The Suzaku satellite|
(Click for larger view.)
Suzaku is the latest in a series of Japanese X-ray astronomy
observatories that has NASA participation. It uses lightweight X-ray
mirrors and three different instruments to detect X-rays from
celestial objects such as
black holes, supernova remnants and clusters of galaxies. It uses a
revolutionary X-ray spectrometer called a
microcalorimeter. This device measures the energy of an X-ray by
taking its temperature. NASA's Goddard Space Flight Center
provided the X-ray mirrors and the X-ray microcalorimeter.
satellite was developed at Japan's Institute of Space and
Astronautical Science (ISAS), which is part of the Japan Aerospace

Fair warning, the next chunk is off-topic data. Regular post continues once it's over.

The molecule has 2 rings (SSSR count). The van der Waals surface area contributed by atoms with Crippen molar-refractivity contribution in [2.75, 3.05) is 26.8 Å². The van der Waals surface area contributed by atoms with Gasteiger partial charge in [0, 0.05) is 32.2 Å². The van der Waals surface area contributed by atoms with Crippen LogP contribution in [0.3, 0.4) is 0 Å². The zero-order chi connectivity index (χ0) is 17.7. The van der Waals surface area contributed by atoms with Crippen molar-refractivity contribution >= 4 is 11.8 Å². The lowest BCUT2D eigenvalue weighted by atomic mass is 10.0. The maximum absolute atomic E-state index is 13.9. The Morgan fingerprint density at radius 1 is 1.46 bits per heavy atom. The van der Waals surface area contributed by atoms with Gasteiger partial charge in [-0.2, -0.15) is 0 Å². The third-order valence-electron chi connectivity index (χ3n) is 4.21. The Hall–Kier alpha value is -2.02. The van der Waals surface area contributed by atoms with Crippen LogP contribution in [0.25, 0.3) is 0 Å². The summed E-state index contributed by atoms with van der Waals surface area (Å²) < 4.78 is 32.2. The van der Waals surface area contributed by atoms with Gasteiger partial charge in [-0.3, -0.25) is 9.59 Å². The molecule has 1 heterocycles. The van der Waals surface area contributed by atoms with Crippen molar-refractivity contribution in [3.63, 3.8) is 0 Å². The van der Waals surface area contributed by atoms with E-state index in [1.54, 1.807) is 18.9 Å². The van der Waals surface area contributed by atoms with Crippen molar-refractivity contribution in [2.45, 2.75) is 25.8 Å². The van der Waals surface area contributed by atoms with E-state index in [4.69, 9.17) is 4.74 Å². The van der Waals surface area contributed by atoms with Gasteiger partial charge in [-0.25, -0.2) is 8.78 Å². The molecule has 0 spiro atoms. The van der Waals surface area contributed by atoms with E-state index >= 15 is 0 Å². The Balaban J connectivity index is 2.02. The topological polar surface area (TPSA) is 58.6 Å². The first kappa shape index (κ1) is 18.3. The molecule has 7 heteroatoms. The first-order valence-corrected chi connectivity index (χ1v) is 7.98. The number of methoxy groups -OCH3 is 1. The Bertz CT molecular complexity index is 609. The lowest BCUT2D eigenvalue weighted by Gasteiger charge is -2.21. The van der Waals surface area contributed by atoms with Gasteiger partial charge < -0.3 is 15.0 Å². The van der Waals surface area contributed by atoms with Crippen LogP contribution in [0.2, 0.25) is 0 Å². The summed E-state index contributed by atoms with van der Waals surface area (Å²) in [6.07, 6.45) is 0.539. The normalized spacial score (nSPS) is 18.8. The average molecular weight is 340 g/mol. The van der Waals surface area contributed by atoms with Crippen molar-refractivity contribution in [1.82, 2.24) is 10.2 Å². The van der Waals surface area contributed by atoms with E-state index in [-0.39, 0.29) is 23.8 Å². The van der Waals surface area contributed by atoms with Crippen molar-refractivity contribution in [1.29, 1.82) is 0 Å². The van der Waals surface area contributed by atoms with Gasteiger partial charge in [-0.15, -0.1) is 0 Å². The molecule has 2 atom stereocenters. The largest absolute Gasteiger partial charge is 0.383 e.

Exploration Agency (JAXA). In addition, various
Japanese universities collaborated with ISAS and the
Massachusetts Institute of Technology to develop an X-ray
imaging detector. The Japanese also developed an instrument to
detect higher energy X-rays.
While under development, the satellite was known as Astro-E2. It was
successfully launched from Japan in July 2005, and renamed to Suzaku
once it attained orbit. Suzaku is the Japanese term for a divine, red
sparrow-like bird in Chinese legend which provides protection from
evil and brings good fortune. In Japanese culture, it also became
the guardian of the South.
Fully deployed in space Suzaku is 6.5 m tall and 1.85 m wide.
Science Areas that Suzaku will Study
Suzaku will study a wide array of objects. But these are among the
topics of particular interest:
Publication Date: June 2005
Suzaku Learning Center (http://astroe2lc.gsfc.nasa.gov)